For some in the North, it is a barrier that protects them from poverty and popery. For some in the South, it is a barrier that protects them from violence and sectarianism. For others on the island, it’s a barrier to unity, peace and prosperity. For some, it is an international frontier. For others, it is a minor, local irritant. Many have died attacking it, others have died defending it. It is clear that the Border, like other barriers of skin, gender, religion and place, has thrown up its quota of ignorance, prejudice and phobia. All people on this island live in its shadow. Until very recently, most Irish people tended to identify themselves politically and culturally, and were identified as such by others, by their attitude to the Border." (Paddy Logue, The Border 1999, 7-8)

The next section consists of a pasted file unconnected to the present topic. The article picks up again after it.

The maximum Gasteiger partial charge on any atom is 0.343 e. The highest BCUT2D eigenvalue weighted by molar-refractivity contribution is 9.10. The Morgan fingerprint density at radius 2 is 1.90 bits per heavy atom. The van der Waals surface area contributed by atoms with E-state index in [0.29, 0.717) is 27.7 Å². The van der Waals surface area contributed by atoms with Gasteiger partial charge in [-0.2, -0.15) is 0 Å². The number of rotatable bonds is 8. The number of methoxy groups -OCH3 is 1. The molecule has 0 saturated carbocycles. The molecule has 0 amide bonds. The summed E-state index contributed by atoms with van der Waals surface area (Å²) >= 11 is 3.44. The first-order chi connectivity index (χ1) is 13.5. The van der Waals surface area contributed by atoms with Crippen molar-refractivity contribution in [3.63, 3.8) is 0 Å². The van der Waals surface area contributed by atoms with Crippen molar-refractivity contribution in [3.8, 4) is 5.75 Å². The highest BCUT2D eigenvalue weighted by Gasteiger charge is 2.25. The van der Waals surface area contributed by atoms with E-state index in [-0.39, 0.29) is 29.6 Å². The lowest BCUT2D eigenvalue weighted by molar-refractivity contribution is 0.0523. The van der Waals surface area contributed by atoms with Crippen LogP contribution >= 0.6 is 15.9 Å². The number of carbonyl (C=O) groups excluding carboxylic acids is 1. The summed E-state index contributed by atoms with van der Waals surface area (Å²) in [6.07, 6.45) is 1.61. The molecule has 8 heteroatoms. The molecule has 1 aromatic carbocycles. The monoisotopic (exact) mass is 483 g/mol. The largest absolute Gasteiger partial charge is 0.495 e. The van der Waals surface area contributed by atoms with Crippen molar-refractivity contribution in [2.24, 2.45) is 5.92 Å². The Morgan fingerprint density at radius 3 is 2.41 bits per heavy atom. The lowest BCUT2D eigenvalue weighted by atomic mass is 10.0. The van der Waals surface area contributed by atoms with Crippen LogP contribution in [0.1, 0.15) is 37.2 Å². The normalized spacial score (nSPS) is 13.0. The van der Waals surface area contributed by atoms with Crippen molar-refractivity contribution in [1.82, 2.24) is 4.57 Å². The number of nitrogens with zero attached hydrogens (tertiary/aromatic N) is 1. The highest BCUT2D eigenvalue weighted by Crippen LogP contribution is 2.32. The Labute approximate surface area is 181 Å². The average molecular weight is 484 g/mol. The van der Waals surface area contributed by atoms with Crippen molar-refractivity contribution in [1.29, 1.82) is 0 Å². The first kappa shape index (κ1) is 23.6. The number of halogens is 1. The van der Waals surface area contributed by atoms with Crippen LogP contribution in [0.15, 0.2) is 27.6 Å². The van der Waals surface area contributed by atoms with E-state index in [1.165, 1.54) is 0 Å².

The border between Ireland and Northern Ireland is deeply political since it is the product of the partition of Ireland and fundamental to the existence of Northern Ireland as part of the United Kingdom. It is thus often seen primarily in relation to the contested political status of Northern Ireland. However, there is also increasing attention not only to the political meaning and symbolism of the border but also to its social and economic effects. Many border groups and organisations are addressing these effects and wider issues of identity and division within the border counties. Follow the links to the left for further information about these different perspectives on the border.